Symbolism in “The Lottery”
The definition of the word lottery is a process or happening that is or seems to be determined by chance. In the story “The Lottery” by Shirley Jackson, the author takes this to an extreme level. She uses various symbols to portray this grim story. By using symbols such as the black box, the last names, the children, and the stones, we will clearly see the importance of symbolism in this story and in literature today.
The 1st symbol that is predominantly used throughout the story is the black box. It can physically be described as old, tattered, splintered, fading and stained. It is also not the original box. It is made from pieces of its predecessor. This shows how much the town has cared for the box, not only that but the tradition as well. “The black box grew shabbier each year; by now it was no longer completely black but splintered badly along one side to show the original wood color and in some places faded or stained” (188) The town pays no attention to the box on any other day, then the lottery. This can be used as foreshadowing. The black coloring of the box can show that the result of this “lottery” is unfortunate and the fact that it’s dilapidated shows how the lottery is as a tradition is dying and so much as an after-thought. The black box also conveys the theme of the story. It is mentioned thirty times throughout the story, so not only does it play a big role in this small town, but as in the story as well.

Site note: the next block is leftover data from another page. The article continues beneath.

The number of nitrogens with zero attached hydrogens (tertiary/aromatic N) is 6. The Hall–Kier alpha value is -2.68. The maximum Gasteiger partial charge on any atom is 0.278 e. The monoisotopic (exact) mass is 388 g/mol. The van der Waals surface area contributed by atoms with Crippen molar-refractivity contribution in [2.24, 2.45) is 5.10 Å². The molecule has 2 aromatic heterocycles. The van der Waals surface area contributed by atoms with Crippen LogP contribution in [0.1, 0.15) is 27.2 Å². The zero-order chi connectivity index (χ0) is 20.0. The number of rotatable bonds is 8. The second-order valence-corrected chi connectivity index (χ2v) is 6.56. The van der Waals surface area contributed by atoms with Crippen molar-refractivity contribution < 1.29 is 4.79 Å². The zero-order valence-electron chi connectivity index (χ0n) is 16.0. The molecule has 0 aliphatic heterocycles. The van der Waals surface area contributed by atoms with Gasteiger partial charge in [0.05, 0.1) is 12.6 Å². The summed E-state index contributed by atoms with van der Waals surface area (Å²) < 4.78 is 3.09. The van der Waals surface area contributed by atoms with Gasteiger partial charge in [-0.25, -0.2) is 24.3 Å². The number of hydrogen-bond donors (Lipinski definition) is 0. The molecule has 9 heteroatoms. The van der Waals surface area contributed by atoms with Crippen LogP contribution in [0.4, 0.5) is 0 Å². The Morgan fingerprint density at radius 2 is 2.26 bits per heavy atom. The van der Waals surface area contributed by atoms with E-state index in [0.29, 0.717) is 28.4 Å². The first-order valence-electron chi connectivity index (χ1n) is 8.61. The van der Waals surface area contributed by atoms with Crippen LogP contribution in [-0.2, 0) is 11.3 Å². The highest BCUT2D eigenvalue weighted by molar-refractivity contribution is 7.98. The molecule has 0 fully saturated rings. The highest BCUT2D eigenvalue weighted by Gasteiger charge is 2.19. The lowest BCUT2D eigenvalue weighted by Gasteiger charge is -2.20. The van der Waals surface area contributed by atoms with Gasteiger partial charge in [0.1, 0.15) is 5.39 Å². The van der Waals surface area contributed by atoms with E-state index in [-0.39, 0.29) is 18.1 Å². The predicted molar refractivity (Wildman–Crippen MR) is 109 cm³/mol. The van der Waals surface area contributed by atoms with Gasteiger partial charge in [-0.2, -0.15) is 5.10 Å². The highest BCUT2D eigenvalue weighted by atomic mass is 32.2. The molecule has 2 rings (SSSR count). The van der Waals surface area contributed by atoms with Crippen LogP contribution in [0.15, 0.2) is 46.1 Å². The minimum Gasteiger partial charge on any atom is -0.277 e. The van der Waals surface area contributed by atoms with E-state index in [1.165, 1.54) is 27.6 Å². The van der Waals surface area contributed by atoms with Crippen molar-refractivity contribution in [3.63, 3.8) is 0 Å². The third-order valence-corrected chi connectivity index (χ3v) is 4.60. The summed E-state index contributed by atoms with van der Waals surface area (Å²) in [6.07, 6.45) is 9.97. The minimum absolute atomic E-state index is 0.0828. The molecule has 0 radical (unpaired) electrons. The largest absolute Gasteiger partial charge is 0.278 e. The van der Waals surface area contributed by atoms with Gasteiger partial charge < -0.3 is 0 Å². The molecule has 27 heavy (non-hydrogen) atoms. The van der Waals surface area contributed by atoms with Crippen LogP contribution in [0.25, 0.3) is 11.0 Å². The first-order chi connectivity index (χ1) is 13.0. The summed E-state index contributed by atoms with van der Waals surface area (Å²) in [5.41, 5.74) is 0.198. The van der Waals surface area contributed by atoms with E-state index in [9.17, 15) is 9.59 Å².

The characters last names also play a huge part in the symbolism of the story. There are four main names that particularly stand out, the first of which being Summers. Mr. Summers is the official for the whole lottery process and we meet him early in the story. Summer as a season means the height of life and happiness. This is very ironic through the course of the story because of the dark nature of the tradition. This name also helps reinforce the setting of the story. Another last name that helps portray...
Please join StudyMode to read the full document